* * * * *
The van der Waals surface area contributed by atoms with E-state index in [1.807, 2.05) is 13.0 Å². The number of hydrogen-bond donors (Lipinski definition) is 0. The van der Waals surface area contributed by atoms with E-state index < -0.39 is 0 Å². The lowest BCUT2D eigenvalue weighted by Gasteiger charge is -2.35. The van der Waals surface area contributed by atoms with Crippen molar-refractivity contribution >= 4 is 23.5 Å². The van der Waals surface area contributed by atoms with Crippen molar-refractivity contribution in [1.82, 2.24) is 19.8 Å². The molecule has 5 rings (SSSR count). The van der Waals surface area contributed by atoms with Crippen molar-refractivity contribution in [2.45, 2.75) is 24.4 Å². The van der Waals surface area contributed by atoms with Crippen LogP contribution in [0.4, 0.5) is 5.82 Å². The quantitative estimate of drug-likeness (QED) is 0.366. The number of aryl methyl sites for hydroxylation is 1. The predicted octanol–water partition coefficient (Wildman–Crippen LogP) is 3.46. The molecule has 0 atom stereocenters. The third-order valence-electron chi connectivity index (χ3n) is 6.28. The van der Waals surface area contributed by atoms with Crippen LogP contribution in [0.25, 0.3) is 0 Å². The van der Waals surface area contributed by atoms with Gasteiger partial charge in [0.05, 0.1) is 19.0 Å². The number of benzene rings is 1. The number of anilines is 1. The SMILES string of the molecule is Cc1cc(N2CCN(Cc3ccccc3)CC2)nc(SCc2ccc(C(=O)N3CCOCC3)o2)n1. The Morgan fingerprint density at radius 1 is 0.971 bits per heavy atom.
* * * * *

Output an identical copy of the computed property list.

The van der Waals surface area contributed by atoms with E-state index in [1.807, 2.05) is 13.0 Å². The number of hydrogen-bond donors (Lipinski definition) is 0. The van der Waals surface area contributed by atoms with E-state index < -0.39 is 0 Å². The lowest BCUT2D eigenvalue weighted by Gasteiger charge is -2.35. The van der Waals surface area contributed by atoms with Crippen molar-refractivity contribution >= 4 is 23.5 Å². The van der Waals surface area contributed by atoms with Crippen molar-refractivity contribution in [1.82, 2.24) is 19.8 Å². The molecule has 5 rings (SSSR count). The van der Waals surface area contributed by atoms with Crippen molar-refractivity contribution in [2.45, 2.75) is 24.4 Å². The van der Waals surface area contributed by atoms with Crippen LogP contribution in [0.4, 0.5) is 5.82 Å². The quantitative estimate of drug-likeness (QED) is 0.366. The number of aryl methyl sites for hydroxylation is 1. The predicted octanol–water partition coefficient (Wildman–Crippen LogP) is 3.46. The molecule has 0 atom stereocenters. The third-order valence-electron chi connectivity index (χ3n) is 6.28. The van der Waals surface area contributed by atoms with Crippen LogP contribution in [0.25, 0.3) is 0 Å². The van der Waals surface area contributed by atoms with Gasteiger partial charge in [0.05, 0.1) is 19.0 Å². The number of benzene rings is 1. The number of anilines is 1. The SMILES string of the molecule is Cc1cc(N2CCN(Cc3ccccc3)CC2)nc(SCc2ccc(C(=O)N3CCOCC3)o2)n1. The Morgan fingerprint density at radius 1 is 0.971 bits per heavy atom.